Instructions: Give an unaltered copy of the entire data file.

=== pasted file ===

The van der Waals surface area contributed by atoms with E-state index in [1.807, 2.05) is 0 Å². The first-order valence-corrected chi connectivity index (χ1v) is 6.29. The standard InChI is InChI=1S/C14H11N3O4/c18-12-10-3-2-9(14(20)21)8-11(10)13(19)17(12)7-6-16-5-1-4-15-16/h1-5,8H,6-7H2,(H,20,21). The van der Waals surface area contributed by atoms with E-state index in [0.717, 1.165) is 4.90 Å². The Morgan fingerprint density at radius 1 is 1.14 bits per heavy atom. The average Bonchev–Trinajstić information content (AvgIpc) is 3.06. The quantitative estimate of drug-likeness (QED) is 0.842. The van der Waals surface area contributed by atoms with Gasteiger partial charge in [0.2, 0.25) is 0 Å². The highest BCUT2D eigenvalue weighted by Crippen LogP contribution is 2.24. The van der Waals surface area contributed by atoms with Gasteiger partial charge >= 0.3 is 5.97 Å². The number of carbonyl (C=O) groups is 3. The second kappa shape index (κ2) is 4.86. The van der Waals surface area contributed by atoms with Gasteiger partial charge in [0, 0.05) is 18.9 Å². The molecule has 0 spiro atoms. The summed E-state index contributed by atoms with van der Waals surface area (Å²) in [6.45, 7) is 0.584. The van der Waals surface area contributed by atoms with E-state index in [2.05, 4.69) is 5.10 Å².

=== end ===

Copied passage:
The van der Waals surface area contributed by atoms with E-state index in [1.807, 2.05) is 0 Å². The first-order valence-corrected chi connectivity index (χ1v) is 6.29. The standard InChI is InChI=1S/C14H11N3O4/c18-12-10-3-2-9(14(20)21)8-11(10)13(19)17(12)7-6-16-5-1-4-15-16/h1-5,8H,6-7H2,(H,20,21). The van der Waals surface area contributed by atoms with E-state index in [0.717, 1.165) is 4.90 Å². The Morgan fingerprint density at radius 1 is 1.14 bits per heavy atom. The average Bonchev–Trinajstić information content (AvgIpc) is 3.06. The quantitative estimate of drug-likeness (QED) is 0.842. The van der Waals surface area contributed by atoms with Gasteiger partial charge in [0.2, 0.25) is 0 Å². The highest BCUT2D eigenvalue weighted by Crippen LogP contribution is 2.24. The van der Waals surface area contributed by atoms with Gasteiger partial charge >= 0.3 is 5.97 Å². The number of carbonyl (C=O) groups is 3. The second kappa shape index (κ2) is 4.86. The van der Waals surface area contributed by atoms with Gasteiger partial charge in [0, 0.05) is 18.9 Å². The molecule has 0 spiro atoms. The summed E-state index contributed by atoms with van der Waals surface area (Å²) in [6.45, 7) is 0.584. The van der Waals surface area contributed by atoms with E-state index in [2.05, 4.69) is 5.10 Å².